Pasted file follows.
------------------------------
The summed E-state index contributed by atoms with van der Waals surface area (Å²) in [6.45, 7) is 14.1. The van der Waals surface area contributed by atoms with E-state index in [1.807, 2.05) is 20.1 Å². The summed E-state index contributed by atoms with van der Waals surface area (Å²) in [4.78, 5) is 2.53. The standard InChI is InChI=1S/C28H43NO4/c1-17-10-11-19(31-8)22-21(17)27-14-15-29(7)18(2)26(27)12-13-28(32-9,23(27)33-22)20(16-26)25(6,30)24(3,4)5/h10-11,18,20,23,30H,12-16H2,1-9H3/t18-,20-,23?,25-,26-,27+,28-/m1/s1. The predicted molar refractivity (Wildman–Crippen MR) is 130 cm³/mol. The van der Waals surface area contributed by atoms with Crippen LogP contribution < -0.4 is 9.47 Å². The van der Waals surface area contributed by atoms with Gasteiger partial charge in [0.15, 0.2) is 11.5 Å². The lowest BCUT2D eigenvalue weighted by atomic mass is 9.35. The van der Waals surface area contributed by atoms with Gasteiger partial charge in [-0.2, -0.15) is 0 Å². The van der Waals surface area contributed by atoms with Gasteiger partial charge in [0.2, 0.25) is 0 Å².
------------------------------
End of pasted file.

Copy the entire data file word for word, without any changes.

The summed E-state index contributed by atoms with van der Waals surface area (Å²) in [6.45, 7) is 14.1. The van der Waals surface area contributed by atoms with E-state index in [1.807, 2.05) is 20.1 Å². The summed E-state index contributed by atoms with van der Waals surface area (Å²) in [4.78, 5) is 2.53. The standard InChI is InChI=1S/C28H43NO4/c1-17-10-11-19(31-8)22-21(17)27-14-15-29(7)18(2)26(27)12-13-28(32-9,23(27)33-22)20(16-26)25(6,30)24(3,4)5/h10-11,18,20,23,30H,12-16H2,1-9H3/t18-,20-,23?,25-,26-,27+,28-/m1/s1. The predicted molar refractivity (Wildman–Crippen MR) is 130 cm³/mol. The van der Waals surface area contributed by atoms with Crippen LogP contribution < -0.4 is 9.47 Å². The van der Waals surface area contributed by atoms with Gasteiger partial charge in [0.15, 0.2) is 11.5 Å². The lowest BCUT2D eigenvalue weighted by atomic mass is 9.35. The van der Waals surface area contributed by atoms with Gasteiger partial charge in [-0.2, -0.15) is 0 Å². The van der Waals surface area contributed by atoms with Gasteiger partial charge in [0.2, 0.25) is 0 Å².